Christina ("Stien") Wilhelmina Baas-Kaiser (born 20 May 1938) is a former speed skater from the Netherlands.She was not selected for the 1964 Winter Olympics because of her 'old age' (25 at that time) but later turned out to be the first Dutch female world class speed skater. In both 1965 and 1966, she won bronze at the World Allround Championships. After having become World Allround Champion twice (in 1967 and 1968) – and also winning her 3rd and 4th Dutch Allround Championships those years – she participated at the 1968 Winter Olympics in Grenoble. Her two bronze medals – on the 1,500 m, behind Finnish skater Kaija Mustonen and Dutch compatriot Carry Geijssen, and on the 3,000 m behind compatriot Ans Schut and, once more, Kaija Mustonen – were a bit disappointing. Not she, but Geijssen (who not only won silver on the 1,500 m, but also gold on the 1,000 m) and Schut became the Dutch heroines of those Olympics.Although she was still a formidable competitor in the years that followed, Kaiser was slightly surpassed at major championships by Atje Keulen-Deelstra, who was the same age as Kaiser. In 1972, by then married and 33 years old, Baas-Kaiser was no longer really considered to be a favourite, especially not after her disappointing 11th place at the European Allround Championships. At the 1972 Winter Olympics in Sapporo, Baas-Kaiser originally was not meant to skate, but since fellow Dutch skater Trijnie Rep had disappointed on the 500 m (finishing 20th) and the 1,000 m (finishing 24th), Baas-Kaiser was given a chance on the 1,500 m and the 3,000 m. And she turned it into something beautiful: On the 1,500 m, she won silver behind Dianne Holum, but ahead of Atje Keulen-Deelstra, and on the 3,000 m two days later, she became Olympic Champion ahead of Holum and Keulen-Deelstra. She ended her skating career later that year with a silver medal at the World Allround Championships.Nationally, she won the allround titles in 1964, 1965, 1967–1969 and 1971, finished second in 1970 and 1972, and third in 1966. In 1967, she was chosen the Dutch Sportswoman of the Year. She is a niece of the Olympic speed skater Kees Broekman.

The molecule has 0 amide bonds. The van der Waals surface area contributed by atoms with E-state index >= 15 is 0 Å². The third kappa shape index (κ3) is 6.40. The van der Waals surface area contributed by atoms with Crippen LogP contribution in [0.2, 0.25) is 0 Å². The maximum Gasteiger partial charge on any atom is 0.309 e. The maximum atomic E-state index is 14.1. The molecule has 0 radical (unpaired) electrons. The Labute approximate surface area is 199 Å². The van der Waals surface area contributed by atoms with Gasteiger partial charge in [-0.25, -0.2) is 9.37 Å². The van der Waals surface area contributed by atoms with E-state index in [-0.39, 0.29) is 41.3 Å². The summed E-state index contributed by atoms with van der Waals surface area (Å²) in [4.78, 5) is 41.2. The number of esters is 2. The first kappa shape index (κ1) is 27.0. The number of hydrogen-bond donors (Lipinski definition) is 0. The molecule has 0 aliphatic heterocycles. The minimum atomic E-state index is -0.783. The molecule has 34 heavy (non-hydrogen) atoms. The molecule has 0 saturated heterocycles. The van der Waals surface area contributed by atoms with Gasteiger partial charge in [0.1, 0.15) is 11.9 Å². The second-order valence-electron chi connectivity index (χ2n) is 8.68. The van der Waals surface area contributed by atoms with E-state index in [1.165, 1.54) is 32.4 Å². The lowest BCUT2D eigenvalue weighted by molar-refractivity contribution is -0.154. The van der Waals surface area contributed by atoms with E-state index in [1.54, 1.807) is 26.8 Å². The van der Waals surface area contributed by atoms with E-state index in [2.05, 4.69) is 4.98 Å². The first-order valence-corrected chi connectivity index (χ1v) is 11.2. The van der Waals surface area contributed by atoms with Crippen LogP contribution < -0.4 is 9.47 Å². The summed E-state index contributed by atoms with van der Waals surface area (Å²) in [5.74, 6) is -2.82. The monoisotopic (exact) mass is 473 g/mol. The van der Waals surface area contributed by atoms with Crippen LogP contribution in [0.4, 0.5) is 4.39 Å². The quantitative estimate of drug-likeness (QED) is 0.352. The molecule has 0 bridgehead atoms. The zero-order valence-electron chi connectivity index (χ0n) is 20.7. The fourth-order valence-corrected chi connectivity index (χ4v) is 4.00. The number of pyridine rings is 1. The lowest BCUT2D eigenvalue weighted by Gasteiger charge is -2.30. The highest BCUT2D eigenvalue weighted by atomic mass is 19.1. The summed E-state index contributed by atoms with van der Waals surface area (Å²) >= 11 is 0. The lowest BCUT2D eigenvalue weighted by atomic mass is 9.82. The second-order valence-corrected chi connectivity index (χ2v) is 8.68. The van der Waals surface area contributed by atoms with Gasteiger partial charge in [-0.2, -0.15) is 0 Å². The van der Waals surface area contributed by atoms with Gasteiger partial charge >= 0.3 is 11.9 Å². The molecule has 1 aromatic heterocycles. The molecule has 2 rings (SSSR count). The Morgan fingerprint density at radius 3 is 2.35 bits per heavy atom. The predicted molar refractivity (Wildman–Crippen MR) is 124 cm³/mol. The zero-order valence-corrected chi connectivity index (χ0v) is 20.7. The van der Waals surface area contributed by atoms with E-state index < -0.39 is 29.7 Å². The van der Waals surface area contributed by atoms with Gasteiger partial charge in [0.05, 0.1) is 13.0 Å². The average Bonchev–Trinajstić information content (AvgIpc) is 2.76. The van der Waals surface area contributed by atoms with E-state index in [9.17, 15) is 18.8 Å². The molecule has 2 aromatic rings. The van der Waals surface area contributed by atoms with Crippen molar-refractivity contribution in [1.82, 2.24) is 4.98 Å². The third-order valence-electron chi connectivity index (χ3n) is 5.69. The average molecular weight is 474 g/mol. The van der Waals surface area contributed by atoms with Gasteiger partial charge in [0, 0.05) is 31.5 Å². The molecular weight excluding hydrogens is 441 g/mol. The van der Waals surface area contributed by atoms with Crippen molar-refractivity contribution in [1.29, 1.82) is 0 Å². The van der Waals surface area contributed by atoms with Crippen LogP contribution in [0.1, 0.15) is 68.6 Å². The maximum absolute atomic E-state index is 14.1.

With an HPI of 52.00, Lara van Ruijven is the 5th most famous Dutch Skater. Her biography has been translated into 16 different languages.
Lara Victoria van Ruijven (Dutch pronunciation: [ˈlaːraː vɑn ˈrœyvən]; 28 December 1992 – 10 July 2020) was a Dutch short track speed skater. At the 2018 Winter Olympics, she was part of the Dutch 3000 metres relay team that won a bronze medal. She won gold at the World Championships one year later. By doing so, she became the first Dutch woman to win a world short track title at an individual event.